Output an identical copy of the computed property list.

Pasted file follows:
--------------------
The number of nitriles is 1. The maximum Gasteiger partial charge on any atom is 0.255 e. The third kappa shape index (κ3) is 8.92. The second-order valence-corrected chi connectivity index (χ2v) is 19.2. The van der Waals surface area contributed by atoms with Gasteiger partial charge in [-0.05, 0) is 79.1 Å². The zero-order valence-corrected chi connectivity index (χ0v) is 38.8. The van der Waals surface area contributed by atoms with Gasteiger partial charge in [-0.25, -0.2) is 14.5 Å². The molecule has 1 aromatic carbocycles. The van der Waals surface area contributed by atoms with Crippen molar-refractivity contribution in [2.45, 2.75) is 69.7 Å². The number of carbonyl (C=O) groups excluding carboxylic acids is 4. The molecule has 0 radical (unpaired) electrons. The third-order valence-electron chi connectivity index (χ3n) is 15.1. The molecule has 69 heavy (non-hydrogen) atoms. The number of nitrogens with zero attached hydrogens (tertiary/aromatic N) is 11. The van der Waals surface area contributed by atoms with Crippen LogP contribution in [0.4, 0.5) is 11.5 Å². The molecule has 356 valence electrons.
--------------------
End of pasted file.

The number of nitriles is 1. The maximum Gasteiger partial charge on any atom is 0.255 e. The third kappa shape index (κ3) is 8.92. The second-order valence-corrected chi connectivity index (χ2v) is 19.2. The van der Waals surface area contributed by atoms with Gasteiger partial charge in [-0.05, 0) is 79.1 Å². The zero-order valence-corrected chi connectivity index (χ0v) is 38.8. The van der Waals surface area contributed by atoms with Gasteiger partial charge in [-0.25, -0.2) is 14.5 Å². The molecule has 1 aromatic carbocycles. The van der Waals surface area contributed by atoms with Crippen molar-refractivity contribution in [2.45, 2.75) is 69.7 Å². The number of carbonyl (C=O) groups excluding carboxylic acids is 4. The molecule has 0 radical (unpaired) electrons. The third-order valence-electron chi connectivity index (χ3n) is 15.1. The molecule has 69 heavy (non-hydrogen) atoms. The number of nitrogens with zero attached hydrogens (tertiary/aromatic N) is 11. The van der Waals surface area contributed by atoms with Crippen LogP contribution in [0.4, 0.5) is 11.5 Å². The molecule has 356 valence electrons.